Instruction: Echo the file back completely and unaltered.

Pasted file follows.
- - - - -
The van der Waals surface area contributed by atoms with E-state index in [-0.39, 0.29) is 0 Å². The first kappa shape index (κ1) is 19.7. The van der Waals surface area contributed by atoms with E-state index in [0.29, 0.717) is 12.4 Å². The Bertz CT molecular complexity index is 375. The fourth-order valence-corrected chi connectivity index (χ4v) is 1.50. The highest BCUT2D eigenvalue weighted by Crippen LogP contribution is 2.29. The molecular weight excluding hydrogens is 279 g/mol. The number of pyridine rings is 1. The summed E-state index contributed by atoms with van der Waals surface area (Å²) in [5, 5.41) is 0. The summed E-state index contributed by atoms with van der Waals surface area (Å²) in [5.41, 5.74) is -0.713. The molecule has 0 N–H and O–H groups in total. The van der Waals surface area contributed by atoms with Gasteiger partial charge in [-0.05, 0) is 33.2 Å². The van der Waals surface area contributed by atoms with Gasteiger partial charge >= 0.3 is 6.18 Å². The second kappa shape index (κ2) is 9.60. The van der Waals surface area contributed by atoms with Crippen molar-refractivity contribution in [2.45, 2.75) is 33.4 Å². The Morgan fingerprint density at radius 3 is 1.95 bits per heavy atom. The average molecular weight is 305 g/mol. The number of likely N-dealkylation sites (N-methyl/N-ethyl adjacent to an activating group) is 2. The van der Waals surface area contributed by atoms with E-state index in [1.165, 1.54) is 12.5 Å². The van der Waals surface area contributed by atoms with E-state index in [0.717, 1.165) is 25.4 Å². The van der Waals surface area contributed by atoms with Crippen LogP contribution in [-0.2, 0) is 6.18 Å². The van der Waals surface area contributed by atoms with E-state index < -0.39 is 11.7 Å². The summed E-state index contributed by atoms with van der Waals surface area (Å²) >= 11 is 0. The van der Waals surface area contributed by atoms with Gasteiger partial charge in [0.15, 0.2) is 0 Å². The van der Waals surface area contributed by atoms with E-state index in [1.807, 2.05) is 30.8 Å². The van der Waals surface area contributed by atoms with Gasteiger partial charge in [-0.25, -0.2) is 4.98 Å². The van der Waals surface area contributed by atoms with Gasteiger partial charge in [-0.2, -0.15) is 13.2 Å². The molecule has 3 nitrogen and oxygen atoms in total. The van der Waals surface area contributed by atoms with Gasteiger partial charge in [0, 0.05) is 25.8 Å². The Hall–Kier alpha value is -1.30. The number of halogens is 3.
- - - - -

The van der Waals surface area contributed by atoms with E-state index in [-0.39, 0.29) is 0 Å². The first kappa shape index (κ1) is 19.7. The van der Waals surface area contributed by atoms with E-state index in [0.29, 0.717) is 12.4 Å². The Bertz CT molecular complexity index is 375. The fourth-order valence-corrected chi connectivity index (χ4v) is 1.50. The highest BCUT2D eigenvalue weighted by Crippen LogP contribution is 2.29. The molecular weight excluding hydrogens is 279 g/mol. The number of pyridine rings is 1. The summed E-state index contributed by atoms with van der Waals surface area (Å²) in [5, 5.41) is 0. The summed E-state index contributed by atoms with van der Waals surface area (Å²) in [5.41, 5.74) is -0.713. The molecule has 0 N–H and O–H groups in total. The van der Waals surface area contributed by atoms with Gasteiger partial charge in [-0.05, 0) is 33.2 Å². The van der Waals surface area contributed by atoms with Gasteiger partial charge >= 0.3 is 6.18 Å². The second kappa shape index (κ2) is 9.60. The van der Waals surface area contributed by atoms with Crippen molar-refractivity contribution in [2.45, 2.75) is 33.4 Å². The Morgan fingerprint density at radius 3 is 1.95 bits per heavy atom. The average molecular weight is 305 g/mol. The number of likely N-dealkylation sites (N-methyl/N-ethyl adjacent to an activating group) is 2. The van der Waals surface area contributed by atoms with E-state index in [1.165, 1.54) is 12.5 Å². The van der Waals surface area contributed by atoms with E-state index in [0.717, 1.165) is 25.4 Å². The van der Waals surface area contributed by atoms with Crippen LogP contribution in [-0.2, 0) is 6.18 Å². The van der Waals surface area contributed by atoms with E-state index < -0.39 is 11.7 Å². The summed E-state index contributed by atoms with van der Waals surface area (Å²) >= 11 is 0. The van der Waals surface area contributed by atoms with Gasteiger partial charge in [0.15, 0.2) is 0 Å². The van der Waals surface area contributed by atoms with E-state index in [1.807, 2.05) is 30.8 Å². The van der Waals surface area contributed by atoms with Gasteiger partial charge in [-0.25, -0.2) is 4.98 Å². The van der Waals surface area contributed by atoms with Gasteiger partial charge in [-0.2, -0.15) is 13.2 Å². The molecule has 3 nitrogen and oxygen atoms in total. The van der Waals surface area contributed by atoms with Gasteiger partial charge in [0, 0.05) is 25.8 Å². The Hall–Kier alpha value is -1.30. The number of halogens is 3.